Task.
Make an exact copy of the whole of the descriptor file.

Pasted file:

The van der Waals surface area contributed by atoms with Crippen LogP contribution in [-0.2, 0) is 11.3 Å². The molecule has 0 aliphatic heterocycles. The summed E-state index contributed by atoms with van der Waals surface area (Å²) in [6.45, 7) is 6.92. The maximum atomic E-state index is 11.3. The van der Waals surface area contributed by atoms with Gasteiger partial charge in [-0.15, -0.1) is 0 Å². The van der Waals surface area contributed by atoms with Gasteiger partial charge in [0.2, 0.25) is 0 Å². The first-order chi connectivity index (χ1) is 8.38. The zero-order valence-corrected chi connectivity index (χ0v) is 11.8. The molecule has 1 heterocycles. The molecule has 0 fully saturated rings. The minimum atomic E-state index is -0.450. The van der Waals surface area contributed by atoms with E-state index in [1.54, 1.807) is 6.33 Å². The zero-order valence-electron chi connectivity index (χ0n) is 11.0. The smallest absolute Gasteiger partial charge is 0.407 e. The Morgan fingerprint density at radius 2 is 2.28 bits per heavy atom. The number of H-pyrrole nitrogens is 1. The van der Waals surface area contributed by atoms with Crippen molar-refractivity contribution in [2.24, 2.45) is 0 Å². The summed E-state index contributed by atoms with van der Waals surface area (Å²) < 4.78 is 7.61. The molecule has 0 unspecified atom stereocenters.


The van der Waals surface area contributed by atoms with Crippen LogP contribution in [-0.2, 0) is 11.3 Å². The molecule has 0 aliphatic heterocycles. The summed E-state index contributed by atoms with van der Waals surface area (Å²) in [6.45, 7) is 6.92. The maximum atomic E-state index is 11.3. The van der Waals surface area contributed by atoms with Gasteiger partial charge in [-0.15, -0.1) is 0 Å². The van der Waals surface area contributed by atoms with Gasteiger partial charge in [0.2, 0.25) is 0 Å². The first-order chi connectivity index (χ1) is 8.38. The zero-order valence-corrected chi connectivity index (χ0v) is 11.8. The molecule has 1 heterocycles. The molecule has 0 fully saturated rings. The minimum atomic E-state index is -0.450. The van der Waals surface area contributed by atoms with E-state index in [1.54, 1.807) is 6.33 Å². The zero-order valence-electron chi connectivity index (χ0n) is 11.0. The smallest absolute Gasteiger partial charge is 0.407 e. The Morgan fingerprint density at radius 2 is 2.28 bits per heavy atom. The number of H-pyrrole nitrogens is 1. The van der Waals surface area contributed by atoms with Crippen molar-refractivity contribution in [2.24, 2.45) is 0 Å². The summed E-state index contributed by atoms with van der Waals surface area (Å²) < 4.78 is 7.61. The molecule has 0 unspecified atom stereocenters.